When I wrote the article on Multi-Factor Authentication, I made a note of some of the issues with passwords. People are not always good at picking good passwords, and because of the number of different services people use, password re-use can be a problem. This has become a major issue as if someone is able to get access to the passwords database, some passwords are easily cracked and once this happens, it is often possible to use this password on other accounts that re-use that password.

This is why using multi-factor authentication has become a recommended security practise, as this means a guessed or cracked password is no longer sufficient to break into an account, However this is not necessarily the only thing you can do to improve the situation. This is where a password manager can also be useful.

So what is a password manager?

A password manager is essentially an encrypted database that helps you manage your passwords. You can store all the passwords for all your different services to access them, and then protect them with a single password. The password database will then allow you to simply copy-and-paste them into whatever service you’re using.

Most decent password managers will offer additional functionality as well. For instance they will frequently help you pick unique and strong passwords for each of the services that you use. This solves the problem of password re-use and picking a secure password in a way that you don’t have to worry about remembering them. In this regard, the password manager does a lot of the hard work for you.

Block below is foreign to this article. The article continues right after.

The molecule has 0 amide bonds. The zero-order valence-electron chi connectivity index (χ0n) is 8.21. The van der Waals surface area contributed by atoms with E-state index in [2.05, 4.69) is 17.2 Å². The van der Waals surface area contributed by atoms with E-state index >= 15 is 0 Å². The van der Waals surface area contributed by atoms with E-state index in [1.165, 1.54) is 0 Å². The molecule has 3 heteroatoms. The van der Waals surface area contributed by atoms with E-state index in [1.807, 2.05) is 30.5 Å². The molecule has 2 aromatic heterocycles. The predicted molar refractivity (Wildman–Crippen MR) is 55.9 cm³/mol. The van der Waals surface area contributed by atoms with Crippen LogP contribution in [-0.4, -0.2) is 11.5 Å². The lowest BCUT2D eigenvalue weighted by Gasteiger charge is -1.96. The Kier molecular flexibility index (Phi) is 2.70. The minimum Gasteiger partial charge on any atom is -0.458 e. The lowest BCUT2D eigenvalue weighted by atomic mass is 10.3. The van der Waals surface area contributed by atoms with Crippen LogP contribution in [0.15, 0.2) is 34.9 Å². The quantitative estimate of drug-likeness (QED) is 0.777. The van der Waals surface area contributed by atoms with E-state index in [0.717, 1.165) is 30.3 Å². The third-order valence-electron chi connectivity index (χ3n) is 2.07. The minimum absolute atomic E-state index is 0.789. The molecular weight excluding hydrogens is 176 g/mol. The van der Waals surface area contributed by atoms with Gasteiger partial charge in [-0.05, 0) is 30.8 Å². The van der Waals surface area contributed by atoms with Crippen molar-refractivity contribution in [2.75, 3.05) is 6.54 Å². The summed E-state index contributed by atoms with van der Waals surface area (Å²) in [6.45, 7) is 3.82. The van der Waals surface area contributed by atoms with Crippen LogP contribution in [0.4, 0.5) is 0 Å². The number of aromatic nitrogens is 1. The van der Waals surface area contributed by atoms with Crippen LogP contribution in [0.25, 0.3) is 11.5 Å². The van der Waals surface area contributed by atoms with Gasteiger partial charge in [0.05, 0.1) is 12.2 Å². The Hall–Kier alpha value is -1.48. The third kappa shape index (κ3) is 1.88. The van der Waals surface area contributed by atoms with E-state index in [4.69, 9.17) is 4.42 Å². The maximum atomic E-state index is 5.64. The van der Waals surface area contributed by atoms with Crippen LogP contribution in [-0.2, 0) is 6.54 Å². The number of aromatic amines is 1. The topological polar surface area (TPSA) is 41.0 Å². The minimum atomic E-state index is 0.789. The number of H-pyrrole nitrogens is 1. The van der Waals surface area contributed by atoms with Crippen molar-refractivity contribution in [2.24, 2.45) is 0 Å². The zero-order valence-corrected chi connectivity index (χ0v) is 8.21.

Some might think that a single database of passwords might pose a security risk, and in some senses that is correct. To reduce the risk of these falling into the wrong hands, you need to do two things. One is you need to ensure that the password protecting the database is strong. This might seem counter productive based on what I wrote above, however it is not as complicated as it sounds. While you still have to remember a secure password, you only need to remember a single secure password.

You also need to ensure that the physical file is stored in a location that only you have access to and be backed up in a manner where only you have access to it. This reduces the risk of the database falling into the wrong hands

What features should I look for in a password manager?

There are a large number of different password managers you can choose from. There are a few things you can look at to help you make the right choice.

A mainstream program that’s under active development. Going for an obscure password manager that nobody uses or one that’s no longer maintained is a risk. An obscure password manager has a higher risk of becoming unmaintained as there is no motivation to maintain a product for a small number of users. The risk of an unmaintained product becomes as you upgrade your devices or operating system, the password manager may eventually stop working, leaving you unable to access your password database.